Aug 05

Jansen takes night off, but Paco keeps Dodgers rolling


Hanley Ramirez is on the sidelines – for days or weeks, we’re still not sure.

Kenley Jansen was on the sidelines – for a breather after an intense run of success.

But no one could sideline the Dodgers’ winning ways.

It was another close one, but thanks to just enough hitting and starting pitching and the right stuff from a young lefty in the bullpen, Los Angeles won its 15th consecutive road game, defeating St. Louis, 3-2.

The Dodgers are now 32-7 in their past 39 games, 15-2 since the All-Star break and are two away from the National League record for consecutive victories on the road, set 97 years ago by the New York Giants. They are a full six games ahead of idle Arizona in the NL West, and within three games of St. Louis, a team that on June 21 held a 16-game margin over them.

During their 32-7 run, the Dodgers are 10-0 in one-run games. They have won 10 of past 11 and were tied in the ninth inning of game they lost in that stretch, at home against the Yankees.

Though they led most of the way, it was a comeback victory for the Dodgers. Los Angeles fell behind in the first inning thanks in part to some spotty glovework by Yasiel Puig (who made a throwing error) and Nick Punto (whose throw home later that inning wasn’t good enough to prevent a run), but came back to take a 2-1 lead in the fourth on a walk to Adrian Gonzalez, a double by Puig, an RBI single by Andre Ethier and a run-scoring groundout by A.J. Ellis.

Then in the fifth, Puig, returning after a day off, and Punto, starting in place of Ramirez, reversed their fielding fortunes and teamed up to take a Cardinal run off the scoreboard. Puig barehanded David Freese’s double off the wall and rifled the ball to Punto, the shortstop who was in short right field to take the throw. Punto whipped the ball home to A.J. Ellis, who shorthopped it and tagged out Allen Craig trying to score from first.

Greinke, who earlier had a sacrifice bunt, hit an RBI single to right-center to push the Dodger lead to 3-1. That hit raised Greinke’s 2013 on-base percentage to .476, currently the highest of any pitcher in baseball history with at least 40 plate appearances.

The hit also provided an important insurance run. To start the bottom of the seventh, Greinke walked pinch-hitter Abron Chambers, who was batting .200 with no career homers. Matt Carpenter followed with a hit, putting runners at first and second as Greinke neared 100 pitches. Surprisingly, Carlos Beltran bunted, putting runners at second and third but giving up an out.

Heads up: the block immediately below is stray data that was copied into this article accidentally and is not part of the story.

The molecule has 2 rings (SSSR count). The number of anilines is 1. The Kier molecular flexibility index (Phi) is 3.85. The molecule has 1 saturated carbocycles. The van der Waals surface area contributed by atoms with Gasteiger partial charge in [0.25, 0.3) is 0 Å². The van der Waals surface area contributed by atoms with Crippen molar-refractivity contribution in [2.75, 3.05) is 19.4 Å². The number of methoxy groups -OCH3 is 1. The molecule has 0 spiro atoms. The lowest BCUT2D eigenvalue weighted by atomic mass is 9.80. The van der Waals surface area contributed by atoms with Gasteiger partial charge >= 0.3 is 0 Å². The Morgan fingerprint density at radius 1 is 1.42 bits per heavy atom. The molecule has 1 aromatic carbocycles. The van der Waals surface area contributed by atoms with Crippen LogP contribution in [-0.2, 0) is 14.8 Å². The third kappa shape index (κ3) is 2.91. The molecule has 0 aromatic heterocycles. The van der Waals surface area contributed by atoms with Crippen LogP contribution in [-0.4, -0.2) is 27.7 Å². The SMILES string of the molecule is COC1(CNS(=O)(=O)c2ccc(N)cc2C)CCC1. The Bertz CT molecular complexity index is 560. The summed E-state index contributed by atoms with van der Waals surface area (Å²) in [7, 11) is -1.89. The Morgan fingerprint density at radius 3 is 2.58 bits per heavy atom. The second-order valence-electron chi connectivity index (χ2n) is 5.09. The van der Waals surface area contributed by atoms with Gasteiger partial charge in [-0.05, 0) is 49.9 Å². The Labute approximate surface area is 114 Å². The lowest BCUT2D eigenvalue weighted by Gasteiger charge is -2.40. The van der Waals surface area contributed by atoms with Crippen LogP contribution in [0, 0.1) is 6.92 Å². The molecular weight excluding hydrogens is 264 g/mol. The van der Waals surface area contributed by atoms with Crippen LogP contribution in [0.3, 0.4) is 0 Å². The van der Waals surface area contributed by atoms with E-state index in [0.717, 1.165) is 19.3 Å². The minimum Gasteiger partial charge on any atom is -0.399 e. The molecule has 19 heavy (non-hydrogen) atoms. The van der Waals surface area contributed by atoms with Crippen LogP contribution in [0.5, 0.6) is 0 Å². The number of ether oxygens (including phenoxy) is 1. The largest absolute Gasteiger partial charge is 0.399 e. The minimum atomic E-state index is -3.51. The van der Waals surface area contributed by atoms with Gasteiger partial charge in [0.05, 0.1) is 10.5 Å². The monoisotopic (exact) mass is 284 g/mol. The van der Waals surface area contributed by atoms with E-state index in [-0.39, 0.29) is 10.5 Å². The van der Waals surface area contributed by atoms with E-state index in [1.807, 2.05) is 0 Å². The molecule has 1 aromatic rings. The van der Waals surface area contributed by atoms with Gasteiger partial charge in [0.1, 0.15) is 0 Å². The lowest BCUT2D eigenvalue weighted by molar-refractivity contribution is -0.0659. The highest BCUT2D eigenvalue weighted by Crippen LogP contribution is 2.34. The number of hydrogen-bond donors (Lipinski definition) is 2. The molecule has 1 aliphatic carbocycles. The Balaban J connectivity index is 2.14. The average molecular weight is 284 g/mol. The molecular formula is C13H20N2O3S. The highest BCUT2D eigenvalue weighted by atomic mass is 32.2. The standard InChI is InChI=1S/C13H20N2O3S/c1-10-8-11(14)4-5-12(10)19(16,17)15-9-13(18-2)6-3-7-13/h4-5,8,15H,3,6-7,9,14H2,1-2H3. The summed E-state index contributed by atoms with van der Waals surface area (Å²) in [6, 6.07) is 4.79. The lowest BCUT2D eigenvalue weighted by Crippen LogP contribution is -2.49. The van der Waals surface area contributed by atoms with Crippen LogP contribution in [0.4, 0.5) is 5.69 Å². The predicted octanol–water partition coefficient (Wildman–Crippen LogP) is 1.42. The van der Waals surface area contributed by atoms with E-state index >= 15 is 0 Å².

Chambers scored on an RBI groundout by Craig against Ronald Belisario, but the Dodgers escaped with their one-run lead heading into the eighth.

Greinke’s bottom-of-the-seventh struggle essentially eliminated any hope that the Dodgers wouldn’t agonize about getting through tonight’s game without Kenley Jansen, who entered the action with 25 consecutive batters retired (13 by strikeout) but with appearances in nine of his past 13 games, including 13 pitches Saturday and 15 Sunday. After Paco Rodriguez threw only six to get his three outs in the eighth, he remained in the game to start the ninth against the 8-9-1 spots in the St. Louis lineup, while Jansen sat in the bullpen with his coverup on. Brandon League warmed up in support of Rodriguez.

• Left-handed hitting Daniel Descalso struck out on three pitches.

• Left-handed pinch-hitter Matt Adams, with an .836 OPS and eight home runs in 174 at-bats, grounded out to Gonzalez on the second pitch from Rodriguez.

• Left-handed hitting Carpenter went ahead in the count 2-0, swung and missed, then hit a fly ball to center field that Ethier flagged down.

Rodriguez had his second career save (the first by a Dodger of at least two innings since Ramon Troncoso in 2009), Jansen had his night off, Greinke had his 100th career victory and the Dodgers had yet another win. Incredible, ain’t it? Simply incredible.

Previously on Dodger Thoughts: Phenomenal bullpen key to Dodgers’ revival